Tuesday, January 27, 2009
Ansel Easton Adams (February 20, 1902 – April 22, 1984) was an American photographer and environmentalist, best known for his black-and-white photographs of the American West and primarily Yosemite National Park.
For his images, he developed the zone system, a way to determine proper exposure and adjust the contrast of the final print. The resulting clarity and depth characterized his photographs. Although his large-format view cameras were difficult to use because of their size, weight, setup time, and film cost, their high resolution ensured sharpness in his images.
Monday, January 26, 2009
Henri Matisse (31 December 1869 – 3 November 1954) was a French artist, known for his use of colour and his fluid, brilliant and original draughtsmanship. As a draughtsman, printmaker, and sculptor, but principally as a painter, Matisse is one of the best-known artists of the 20th century. Although he was initially labeled as a Fauve (wild beast), by the 1920s, he was increasingly hailed as an upholder of the classical tradition in French painting. His mastery of the expressive language of colour and drawing, displayed in a body of work spanning over a half-century, won him recognition as a leading figure in modern art.
Sunday, January 25, 2009
Saturday, January 24, 2009
Friday, January 23, 2009
Igor Fyodorovich Stravinsky (17 June 1882 – 6 April 1971) was a Russian-born composer, considered by many to be the most influential composer of 20th century music. He was a quintessentially cosmopolitan Russian who was named by Time magazine as one of the 100 most influential people of the century. In addition to the recognition he received for his compositions, he also achieved fame as a pianist and a conductor, often at the premieres of his works.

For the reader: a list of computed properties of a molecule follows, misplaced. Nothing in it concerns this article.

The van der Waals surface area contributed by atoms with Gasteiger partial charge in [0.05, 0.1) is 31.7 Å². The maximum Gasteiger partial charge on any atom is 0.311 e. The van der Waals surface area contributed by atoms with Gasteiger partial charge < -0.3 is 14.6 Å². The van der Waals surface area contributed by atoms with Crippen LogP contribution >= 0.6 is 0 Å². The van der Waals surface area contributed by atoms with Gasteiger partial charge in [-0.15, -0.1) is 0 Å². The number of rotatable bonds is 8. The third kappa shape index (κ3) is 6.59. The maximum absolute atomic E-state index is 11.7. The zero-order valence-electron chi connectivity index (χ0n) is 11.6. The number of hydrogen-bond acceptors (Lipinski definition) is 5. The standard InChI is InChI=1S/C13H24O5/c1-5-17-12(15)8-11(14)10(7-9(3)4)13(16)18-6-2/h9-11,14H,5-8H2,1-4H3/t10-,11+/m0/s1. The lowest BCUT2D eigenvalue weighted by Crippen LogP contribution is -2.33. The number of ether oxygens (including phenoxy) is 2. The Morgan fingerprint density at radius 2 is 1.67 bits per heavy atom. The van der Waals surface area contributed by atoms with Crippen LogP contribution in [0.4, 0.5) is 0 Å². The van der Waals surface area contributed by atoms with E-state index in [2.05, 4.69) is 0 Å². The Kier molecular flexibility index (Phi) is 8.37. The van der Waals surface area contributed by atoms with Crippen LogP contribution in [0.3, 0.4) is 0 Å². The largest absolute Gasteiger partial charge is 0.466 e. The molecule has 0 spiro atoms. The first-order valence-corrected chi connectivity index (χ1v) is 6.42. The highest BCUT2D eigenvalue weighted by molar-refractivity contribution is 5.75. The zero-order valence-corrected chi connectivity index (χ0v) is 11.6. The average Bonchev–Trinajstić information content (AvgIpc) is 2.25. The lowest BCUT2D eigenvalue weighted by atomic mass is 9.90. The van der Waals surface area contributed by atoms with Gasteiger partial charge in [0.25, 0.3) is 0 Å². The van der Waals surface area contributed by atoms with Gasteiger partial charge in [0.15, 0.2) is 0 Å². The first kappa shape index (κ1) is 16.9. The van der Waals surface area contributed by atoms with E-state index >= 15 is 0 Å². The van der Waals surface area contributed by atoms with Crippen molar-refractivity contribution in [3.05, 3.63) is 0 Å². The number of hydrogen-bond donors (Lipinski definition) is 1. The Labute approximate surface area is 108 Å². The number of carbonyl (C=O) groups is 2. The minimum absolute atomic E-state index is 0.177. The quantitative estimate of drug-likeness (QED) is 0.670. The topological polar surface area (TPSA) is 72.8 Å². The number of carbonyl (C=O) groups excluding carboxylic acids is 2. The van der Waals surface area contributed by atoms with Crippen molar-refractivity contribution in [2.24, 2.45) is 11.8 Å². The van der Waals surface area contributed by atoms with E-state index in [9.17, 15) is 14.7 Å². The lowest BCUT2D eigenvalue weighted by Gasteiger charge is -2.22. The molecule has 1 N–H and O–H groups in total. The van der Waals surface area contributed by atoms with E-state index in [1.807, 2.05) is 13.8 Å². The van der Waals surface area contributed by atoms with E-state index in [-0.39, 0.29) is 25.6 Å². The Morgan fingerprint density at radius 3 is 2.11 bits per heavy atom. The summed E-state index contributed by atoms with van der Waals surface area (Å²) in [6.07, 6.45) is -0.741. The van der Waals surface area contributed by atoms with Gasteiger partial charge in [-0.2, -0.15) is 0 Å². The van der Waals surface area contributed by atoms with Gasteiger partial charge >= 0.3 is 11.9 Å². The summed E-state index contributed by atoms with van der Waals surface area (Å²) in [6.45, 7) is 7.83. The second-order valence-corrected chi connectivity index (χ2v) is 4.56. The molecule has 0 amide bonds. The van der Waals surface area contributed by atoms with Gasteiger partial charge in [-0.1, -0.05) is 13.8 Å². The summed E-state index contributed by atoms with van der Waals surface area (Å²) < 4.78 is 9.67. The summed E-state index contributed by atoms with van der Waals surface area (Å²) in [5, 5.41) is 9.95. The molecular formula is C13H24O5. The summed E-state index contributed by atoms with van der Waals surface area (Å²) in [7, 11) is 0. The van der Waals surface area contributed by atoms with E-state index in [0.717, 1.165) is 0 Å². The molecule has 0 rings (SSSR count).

Wednesday, January 21, 2009
Christo (born as Christo Vladimirov Javacheff) and Jeanne-Claude (born as Jeanne-Claude Denat de Guillebon) are a married couple who create environmental installation art. Their works include the wrapping of the Reichstag in Berlin and the Pont Neuf bridge in Paris, the 24-mile-long curtain called Running Fence in Marin and Sonoma counties in California, and most recently The Gates in New York City's Central Park.
Although their work is visually impressive and often controversial as a result of its scale, the artists have repeatedly denied that their projects contain any deeper meaning than their immediate aesthetic. The purpose of their art, they contend, is simply to make the world a "more beautiful place" or to create new ways of seeing familiar landscapes.
Note: The image is a woodcut print by the Norwegian artist Edvard Munch, an important forerunner of expressionistic art.
Tuesday, January 20, 2009
Monday, January 19, 2009
Arne Emil Jacobsen (11 February 1902 – 24 March 1971) was a Danish architect and designer, exemplar of the 'Danish Modern' style. In addition to his architectural work he created a number of highly original chairs and other furniture. He received several international distinctions and medals.